Troy Berry is a University of Findlay baseball legend, and his son Nick is following in his footsteps as a freshman on the Oilers squad. But off the diamond, Nick idolizes his dad for his courageous battle with multiple sclerosis.
“The person I admire and look up to the most is my father,” Nick wrote in an essay that won a $1,000 scholarship from the National Multiple Sclerosis Society, the UF newsroom reported.
“Every day he amazes me and motivates me to be great. Even with MS holding him back, he is still there for us whenever he can be there,” Nick wrote.
“He amazes me every day with his will and positive attitude even when things aren’t going his way.”
A Lasting Legacy
Troy played outfield for the Oilers from 1989-92, ranking in the Top 10 in UF history in career hits, RBIs and runs. He served as an assistant baseball coach for 11 years, then became head coach in 2004.
He was diagnosed with multiple sclerosis in July 2000. By the time he retired in 2013, he had racked up 211 wins – the most in UF history.
Troy now works as the athletic department’s director of tickets and concessions, and he uses a motorized wheelchair.
Passing the Torch
In April, true to form, Nick — a Findlay High two-time letterman — signed a national letter of intent to play baseball at UF. During his junior season, Nick led the Trojans in RBI, batted nearly .300, notched an on-base percentage near .500, and garnered a .927 fielding percentage at second base, earning honorable mention All-Three Rivers Athletic Conference honors.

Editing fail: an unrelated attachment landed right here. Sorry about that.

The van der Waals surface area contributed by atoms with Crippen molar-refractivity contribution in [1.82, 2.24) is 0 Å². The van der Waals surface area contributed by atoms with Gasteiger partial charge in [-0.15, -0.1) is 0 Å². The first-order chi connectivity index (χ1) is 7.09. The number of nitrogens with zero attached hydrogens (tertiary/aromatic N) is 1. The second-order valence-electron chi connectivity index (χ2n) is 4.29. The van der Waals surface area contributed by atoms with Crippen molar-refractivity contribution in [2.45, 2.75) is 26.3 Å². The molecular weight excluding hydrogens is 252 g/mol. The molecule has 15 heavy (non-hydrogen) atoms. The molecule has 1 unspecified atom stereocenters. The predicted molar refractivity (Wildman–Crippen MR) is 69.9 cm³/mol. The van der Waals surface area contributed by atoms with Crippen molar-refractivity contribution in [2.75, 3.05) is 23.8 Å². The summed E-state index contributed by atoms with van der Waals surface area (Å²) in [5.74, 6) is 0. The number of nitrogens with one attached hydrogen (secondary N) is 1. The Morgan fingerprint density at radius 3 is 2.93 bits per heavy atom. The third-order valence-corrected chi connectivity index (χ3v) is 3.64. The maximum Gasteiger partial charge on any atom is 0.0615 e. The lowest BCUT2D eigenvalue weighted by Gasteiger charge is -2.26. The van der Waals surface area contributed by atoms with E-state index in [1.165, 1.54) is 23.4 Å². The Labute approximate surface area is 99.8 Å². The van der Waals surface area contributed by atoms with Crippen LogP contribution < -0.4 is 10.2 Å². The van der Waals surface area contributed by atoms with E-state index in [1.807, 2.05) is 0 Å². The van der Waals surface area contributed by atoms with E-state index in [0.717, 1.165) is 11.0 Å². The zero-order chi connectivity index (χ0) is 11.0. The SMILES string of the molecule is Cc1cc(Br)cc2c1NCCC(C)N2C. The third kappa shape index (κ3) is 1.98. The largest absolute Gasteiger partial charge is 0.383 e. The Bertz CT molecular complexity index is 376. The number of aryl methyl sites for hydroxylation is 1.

“This year Nick will once again be a leader for the Trojans and will show his versatility playing multiple positions including the outfield where he has an opportunity to show off his incredible arm,” Findlay High athletic officials stated in a news release announcing his signing.
His National Multiple Sclerosis Society scholarship-winning essay evolved from a classroom assignment.
“He showed it to my wife to proofread it. And when she read it, she came to tears because of it,” Troy recalled.
“I try to live every day like my father, with no regrets and to the fullest,” Nick’s essay states. “When people ask me who I look up to or admire, I tell them my father. He has been a big influence on me with my future, as I would like to follow in his footsteps and attend the University of Findlay, and hopefully play baseball at Findlay like he did.
“My only wish is to be half the man my father is,” Nick wrote.
“It’s humbling. You want your kids to look up to you. You want them to admire you. Just the way it was written, bottom line is, it brought me to tears,” Troy said.